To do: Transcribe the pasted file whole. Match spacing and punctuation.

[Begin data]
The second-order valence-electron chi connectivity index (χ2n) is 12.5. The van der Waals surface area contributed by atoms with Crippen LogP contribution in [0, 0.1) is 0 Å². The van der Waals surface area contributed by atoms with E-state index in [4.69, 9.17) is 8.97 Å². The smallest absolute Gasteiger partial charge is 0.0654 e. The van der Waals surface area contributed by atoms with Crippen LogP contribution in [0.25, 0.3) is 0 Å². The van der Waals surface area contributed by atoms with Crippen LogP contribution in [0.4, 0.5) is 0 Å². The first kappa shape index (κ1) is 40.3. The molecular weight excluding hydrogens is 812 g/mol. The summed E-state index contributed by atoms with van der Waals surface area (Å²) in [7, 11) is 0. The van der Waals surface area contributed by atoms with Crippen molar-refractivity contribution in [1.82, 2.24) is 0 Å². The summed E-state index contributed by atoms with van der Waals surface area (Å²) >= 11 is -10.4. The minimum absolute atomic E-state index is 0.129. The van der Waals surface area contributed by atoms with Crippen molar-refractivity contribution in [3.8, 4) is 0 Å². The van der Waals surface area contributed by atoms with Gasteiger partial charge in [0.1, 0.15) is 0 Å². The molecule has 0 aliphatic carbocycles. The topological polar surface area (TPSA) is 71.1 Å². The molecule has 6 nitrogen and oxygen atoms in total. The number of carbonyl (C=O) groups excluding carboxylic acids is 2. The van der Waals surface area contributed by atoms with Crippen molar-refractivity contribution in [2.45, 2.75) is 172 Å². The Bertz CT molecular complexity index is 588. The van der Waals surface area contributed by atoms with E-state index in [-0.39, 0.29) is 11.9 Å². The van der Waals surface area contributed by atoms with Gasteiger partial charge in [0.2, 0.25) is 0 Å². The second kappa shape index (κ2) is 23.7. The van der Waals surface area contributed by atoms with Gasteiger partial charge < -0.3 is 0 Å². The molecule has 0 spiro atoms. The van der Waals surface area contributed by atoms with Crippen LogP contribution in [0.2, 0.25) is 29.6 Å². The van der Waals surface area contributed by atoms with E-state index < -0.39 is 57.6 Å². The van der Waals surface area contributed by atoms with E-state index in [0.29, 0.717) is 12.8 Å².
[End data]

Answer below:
The second-order valence-electron chi connectivity index (χ2n) is 12.5. The van der Waals surface area contributed by atoms with Crippen LogP contribution in [0, 0.1) is 0 Å². The van der Waals surface area contributed by atoms with E-state index in [4.69, 9.17) is 8.97 Å². The smallest absolute Gasteiger partial charge is 0.0654 e. The van der Waals surface area contributed by atoms with Crippen LogP contribution in [0.25, 0.3) is 0 Å². The van der Waals surface area contributed by atoms with Crippen LogP contribution in [0.4, 0.5) is 0 Å². The first kappa shape index (κ1) is 40.3. The molecular weight excluding hydrogens is 812 g/mol. The summed E-state index contributed by atoms with van der Waals surface area (Å²) in [7, 11) is 0. The van der Waals surface area contributed by atoms with Crippen molar-refractivity contribution in [1.82, 2.24) is 0 Å². The summed E-state index contributed by atoms with van der Waals surface area (Å²) >= 11 is -10.4. The minimum absolute atomic E-state index is 0.129. The van der Waals surface area contributed by atoms with Crippen molar-refractivity contribution in [3.8, 4) is 0 Å². The van der Waals surface area contributed by atoms with Gasteiger partial charge in [0.1, 0.15) is 0 Å². The molecule has 0 aliphatic carbocycles. The topological polar surface area (TPSA) is 71.1 Å². The molecule has 6 nitrogen and oxygen atoms in total. The number of carbonyl (C=O) groups excluding carboxylic acids is 2. The van der Waals surface area contributed by atoms with Crippen molar-refractivity contribution in [2.45, 2.75) is 172 Å². The Bertz CT molecular complexity index is 588. The van der Waals surface area contributed by atoms with E-state index in [-0.39, 0.29) is 11.9 Å². The van der Waals surface area contributed by atoms with Gasteiger partial charge in [0.2, 0.25) is 0 Å². The second kappa shape index (κ2) is 23.7. The van der Waals surface area contributed by atoms with Gasteiger partial charge < -0.3 is 0 Å². The molecule has 0 spiro atoms. The van der Waals surface area contributed by atoms with Crippen LogP contribution in [0.2, 0.25) is 29.6 Å². The van der Waals surface area contributed by atoms with E-state index < -0.39 is 57.6 Å². The van der Waals surface area contributed by atoms with E-state index in [0.29, 0.717) is 12.8 Å².